• 5.4.2.1.1. System-wide configuration of the plugin
          • 5.4.2.1.2. SSH key setup
        • 5.4.2.2. Using the plugin
          • 5.4.2.2.1. Advanced per-project source code management configuration
          • 5.4.2.2.2. Branches to build
          • 5.4.2.2.3. Excluded regions
          • 5.4.2.2.4. Excluded users
          • 5.4.2.2.5. Checkout/merge to local branch
          • 5.4.2.2.6. Local subdirectory for repo
          • 5.4.2.2.7. Merge before build
          • 5.4.2.2.8. Prune remote branches before build
          • 5.4.2.2.9. Clean after checkout
          • 5.4.2.2.10. Recursively update submodules
          • 5.4.2.2.11. Use commit author in changelog
          • 5.4.2.2.12. Wipe out workspace
          • 5.4.2.2.13. Choosing strategy
          • 5.4.2.2.14. Git executable
          • 5.4.2.2.15. Repository browser
        • 5.4.2.3. Build triggers
          • 5.4.2.3.1. Gerrit Trigger
        • 5.4.2.4. Post-build actions
          • 5.4.2.4.1. Push only if build succeeds
          • 5.4.2.4.2. Merge results
          • 5.4.2.4.3. Tags
          • 5.4.2.4.4. Branches
        • 5.4.2.5. GitHub plugin
    • 5.5. Build Triggers
      • 5.5.1. Triggering a Build Job Once Another Build Job Has Finished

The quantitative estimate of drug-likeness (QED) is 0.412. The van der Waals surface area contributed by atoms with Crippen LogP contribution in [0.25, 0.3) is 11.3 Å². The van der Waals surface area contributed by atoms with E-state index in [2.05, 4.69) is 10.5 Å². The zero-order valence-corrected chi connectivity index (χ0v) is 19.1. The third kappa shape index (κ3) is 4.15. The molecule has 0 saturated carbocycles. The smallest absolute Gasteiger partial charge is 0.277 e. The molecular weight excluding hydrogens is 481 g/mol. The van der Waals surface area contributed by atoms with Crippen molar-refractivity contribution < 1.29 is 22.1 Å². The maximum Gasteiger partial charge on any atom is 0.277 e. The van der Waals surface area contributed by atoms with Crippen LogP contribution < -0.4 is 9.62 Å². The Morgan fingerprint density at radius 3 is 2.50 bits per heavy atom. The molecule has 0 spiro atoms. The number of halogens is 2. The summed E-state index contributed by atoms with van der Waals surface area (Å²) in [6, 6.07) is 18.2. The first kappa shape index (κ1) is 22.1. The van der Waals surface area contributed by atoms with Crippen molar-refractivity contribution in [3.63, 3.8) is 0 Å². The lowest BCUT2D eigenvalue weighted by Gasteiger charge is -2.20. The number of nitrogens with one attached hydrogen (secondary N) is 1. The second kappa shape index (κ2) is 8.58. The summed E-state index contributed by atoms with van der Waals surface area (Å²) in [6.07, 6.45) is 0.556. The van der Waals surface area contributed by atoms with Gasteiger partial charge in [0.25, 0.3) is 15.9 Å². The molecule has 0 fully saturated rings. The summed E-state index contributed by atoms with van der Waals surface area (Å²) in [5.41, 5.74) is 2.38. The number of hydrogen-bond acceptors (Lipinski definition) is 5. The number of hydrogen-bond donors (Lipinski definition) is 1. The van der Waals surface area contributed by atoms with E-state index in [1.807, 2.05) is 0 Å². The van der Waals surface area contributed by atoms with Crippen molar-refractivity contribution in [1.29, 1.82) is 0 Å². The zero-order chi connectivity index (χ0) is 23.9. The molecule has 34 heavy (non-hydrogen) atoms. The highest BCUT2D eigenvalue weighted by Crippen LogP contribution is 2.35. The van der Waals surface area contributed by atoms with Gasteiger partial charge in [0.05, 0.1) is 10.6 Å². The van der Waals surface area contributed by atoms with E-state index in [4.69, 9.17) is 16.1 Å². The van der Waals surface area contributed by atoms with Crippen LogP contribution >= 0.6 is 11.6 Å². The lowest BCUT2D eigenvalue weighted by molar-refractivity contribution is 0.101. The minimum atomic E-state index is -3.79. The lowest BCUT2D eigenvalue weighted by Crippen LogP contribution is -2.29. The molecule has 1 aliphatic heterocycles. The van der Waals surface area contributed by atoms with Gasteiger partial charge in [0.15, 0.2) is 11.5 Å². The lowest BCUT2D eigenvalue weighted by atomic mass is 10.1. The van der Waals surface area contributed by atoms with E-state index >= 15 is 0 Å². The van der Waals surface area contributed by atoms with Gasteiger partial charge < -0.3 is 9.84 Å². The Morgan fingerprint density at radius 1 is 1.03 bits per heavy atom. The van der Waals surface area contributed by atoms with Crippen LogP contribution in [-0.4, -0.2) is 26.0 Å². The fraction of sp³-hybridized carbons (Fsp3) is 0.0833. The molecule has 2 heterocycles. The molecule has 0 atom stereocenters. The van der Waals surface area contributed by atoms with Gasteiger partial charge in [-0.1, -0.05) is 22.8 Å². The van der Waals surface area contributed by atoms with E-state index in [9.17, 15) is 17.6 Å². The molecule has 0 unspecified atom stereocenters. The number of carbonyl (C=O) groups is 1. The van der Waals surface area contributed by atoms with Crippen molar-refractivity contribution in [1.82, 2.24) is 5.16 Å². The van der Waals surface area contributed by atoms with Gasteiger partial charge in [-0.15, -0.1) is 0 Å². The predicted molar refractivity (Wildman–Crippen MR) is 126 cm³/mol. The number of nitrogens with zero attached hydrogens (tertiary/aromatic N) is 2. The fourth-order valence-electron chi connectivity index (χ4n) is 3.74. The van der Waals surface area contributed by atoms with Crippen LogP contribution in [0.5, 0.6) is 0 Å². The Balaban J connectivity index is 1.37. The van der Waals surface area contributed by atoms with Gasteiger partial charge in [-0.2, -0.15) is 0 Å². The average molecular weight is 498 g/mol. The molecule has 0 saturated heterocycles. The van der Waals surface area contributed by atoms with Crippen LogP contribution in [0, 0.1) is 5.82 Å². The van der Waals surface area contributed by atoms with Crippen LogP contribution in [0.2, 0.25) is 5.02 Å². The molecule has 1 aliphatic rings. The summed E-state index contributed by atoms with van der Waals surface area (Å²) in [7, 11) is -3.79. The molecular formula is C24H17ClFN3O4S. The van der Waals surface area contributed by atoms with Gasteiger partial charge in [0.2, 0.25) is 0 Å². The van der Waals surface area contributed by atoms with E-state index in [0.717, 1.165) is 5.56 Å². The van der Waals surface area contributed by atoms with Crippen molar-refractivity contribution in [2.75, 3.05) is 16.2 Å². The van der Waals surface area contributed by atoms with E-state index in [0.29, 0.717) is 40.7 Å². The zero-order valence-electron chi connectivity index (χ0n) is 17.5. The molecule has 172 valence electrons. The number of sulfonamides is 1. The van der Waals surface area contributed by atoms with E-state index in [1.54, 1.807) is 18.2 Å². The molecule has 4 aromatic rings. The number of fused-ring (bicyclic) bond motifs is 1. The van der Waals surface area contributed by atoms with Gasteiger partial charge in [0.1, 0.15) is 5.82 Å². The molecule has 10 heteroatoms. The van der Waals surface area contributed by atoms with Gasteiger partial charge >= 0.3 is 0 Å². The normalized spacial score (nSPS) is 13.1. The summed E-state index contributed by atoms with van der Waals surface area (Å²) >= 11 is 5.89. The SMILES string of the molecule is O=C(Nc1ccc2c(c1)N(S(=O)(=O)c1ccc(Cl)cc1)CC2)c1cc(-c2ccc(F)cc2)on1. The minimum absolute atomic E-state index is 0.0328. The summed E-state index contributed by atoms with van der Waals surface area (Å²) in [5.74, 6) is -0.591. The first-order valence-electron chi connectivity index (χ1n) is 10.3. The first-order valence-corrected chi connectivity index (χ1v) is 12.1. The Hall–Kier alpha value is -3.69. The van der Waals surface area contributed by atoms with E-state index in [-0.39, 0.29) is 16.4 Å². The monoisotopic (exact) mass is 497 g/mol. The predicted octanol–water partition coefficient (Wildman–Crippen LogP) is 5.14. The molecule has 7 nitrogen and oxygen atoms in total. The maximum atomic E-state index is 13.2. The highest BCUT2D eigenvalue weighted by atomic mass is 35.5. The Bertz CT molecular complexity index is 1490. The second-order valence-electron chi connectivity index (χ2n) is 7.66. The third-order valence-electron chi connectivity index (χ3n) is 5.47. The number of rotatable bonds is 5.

• 5.5.2. Scheduled Build Jobs
      • 5.5.3. Polling the SCM
      • 5.5.4. Triggering Builds Remotely
      • 5.5.5. Manual Build Jobs
    • 5.6. Build Steps
      • 5.6.1. Maven Build Steps
      • 5.6.2. Ant Build Steps
      • 5.6.3. Executing a Shell or Windows Batch Command
      • 5.6.4. Using Jenkins Environment Variables in Your Builds
      • 5.6.5. Running Groovy Scripts
      • 5.6.6. Building Projects in Other Languages
    • 5.7. Post-Build Actions
      • 5.7.1. Reporting on Test Results
      • 5.7.2. Archiving Build Results
      • 5.7.3. Notifications
      • 5.7.4. Building Other Projects
    • 5.8. Running Your New Build Job
    • 5.9. Working with Maven Build Jobs
      • 5.9.1. Building Whenever a SNAPSHOT Dependency Is Built
      • 5.9.2. Configuring the Maven Build
      • 5.9.3. Post-Build Actions
      • 5.9.4. Deploying to an Enterprise Repository Manager
      • 5.9.5. Deploying to Commercial Enterprise Repository Managers
      • 5.9.6. Managing Modules
      • 5.9.7. Extra Build Steps in Your Maven Build Jobs
    • 5.10. Using Jenkins with Other Languages